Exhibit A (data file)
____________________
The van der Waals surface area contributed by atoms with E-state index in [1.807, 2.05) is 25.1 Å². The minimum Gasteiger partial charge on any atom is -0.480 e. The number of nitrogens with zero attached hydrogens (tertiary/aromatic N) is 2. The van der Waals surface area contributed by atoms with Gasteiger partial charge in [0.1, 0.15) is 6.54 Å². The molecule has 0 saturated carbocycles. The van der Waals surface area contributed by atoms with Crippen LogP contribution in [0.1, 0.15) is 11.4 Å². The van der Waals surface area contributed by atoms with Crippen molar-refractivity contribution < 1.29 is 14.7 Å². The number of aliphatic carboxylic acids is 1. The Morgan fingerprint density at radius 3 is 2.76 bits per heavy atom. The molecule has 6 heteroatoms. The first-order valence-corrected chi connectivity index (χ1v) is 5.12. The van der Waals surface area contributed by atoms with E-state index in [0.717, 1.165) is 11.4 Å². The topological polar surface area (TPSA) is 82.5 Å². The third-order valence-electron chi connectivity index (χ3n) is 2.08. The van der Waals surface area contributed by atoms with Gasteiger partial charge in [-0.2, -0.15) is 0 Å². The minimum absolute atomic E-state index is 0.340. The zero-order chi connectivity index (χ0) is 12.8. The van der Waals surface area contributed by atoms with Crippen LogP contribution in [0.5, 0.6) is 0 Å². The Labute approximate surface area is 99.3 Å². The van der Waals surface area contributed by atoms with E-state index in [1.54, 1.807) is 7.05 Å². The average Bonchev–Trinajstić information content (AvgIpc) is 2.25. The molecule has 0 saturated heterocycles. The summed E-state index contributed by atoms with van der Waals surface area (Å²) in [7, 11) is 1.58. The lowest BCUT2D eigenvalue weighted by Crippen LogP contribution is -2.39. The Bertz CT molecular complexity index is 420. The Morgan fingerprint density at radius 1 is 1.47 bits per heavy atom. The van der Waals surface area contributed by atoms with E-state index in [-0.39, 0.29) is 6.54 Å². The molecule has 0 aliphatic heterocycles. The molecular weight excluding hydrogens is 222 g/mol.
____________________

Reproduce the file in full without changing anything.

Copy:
The van der Waals surface area contributed by atoms with E-state index in [1.807, 2.05) is 25.1 Å². The minimum Gasteiger partial charge on any atom is -0.480 e. The number of nitrogens with zero attached hydrogens (tertiary/aromatic N) is 2. The van der Waals surface area contributed by atoms with Gasteiger partial charge in [0.1, 0.15) is 6.54 Å². The molecule has 0 saturated carbocycles. The van der Waals surface area contributed by atoms with Crippen LogP contribution in [0.1, 0.15) is 11.4 Å². The van der Waals surface area contributed by atoms with Crippen molar-refractivity contribution < 1.29 is 14.7 Å². The number of aliphatic carboxylic acids is 1. The Morgan fingerprint density at radius 3 is 2.76 bits per heavy atom. The molecule has 6 heteroatoms. The first-order valence-corrected chi connectivity index (χ1v) is 5.12. The van der Waals surface area contributed by atoms with E-state index in [0.717, 1.165) is 11.4 Å². The topological polar surface area (TPSA) is 82.5 Å². The third-order valence-electron chi connectivity index (χ3n) is 2.08. The van der Waals surface area contributed by atoms with Gasteiger partial charge in [-0.2, -0.15) is 0 Å². The minimum absolute atomic E-state index is 0.340. The zero-order chi connectivity index (χ0) is 12.8. The van der Waals surface area contributed by atoms with Crippen LogP contribution in [0.5, 0.6) is 0 Å². The Labute approximate surface area is 99.3 Å². The van der Waals surface area contributed by atoms with E-state index in [1.54, 1.807) is 7.05 Å². The average Bonchev–Trinajstić information content (AvgIpc) is 2.25. The molecule has 0 saturated heterocycles. The summed E-state index contributed by atoms with van der Waals surface area (Å²) in [7, 11) is 1.58. The lowest BCUT2D eigenvalue weighted by Crippen LogP contribution is -2.39. The Bertz CT molecular complexity index is 420. The Morgan fingerprint density at radius 1 is 1.47 bits per heavy atom. The van der Waals surface area contributed by atoms with E-state index in [-0.39, 0.29) is 6.54 Å². The molecule has 0 aliphatic heterocycles. The molecular weight excluding hydrogens is 222 g/mol.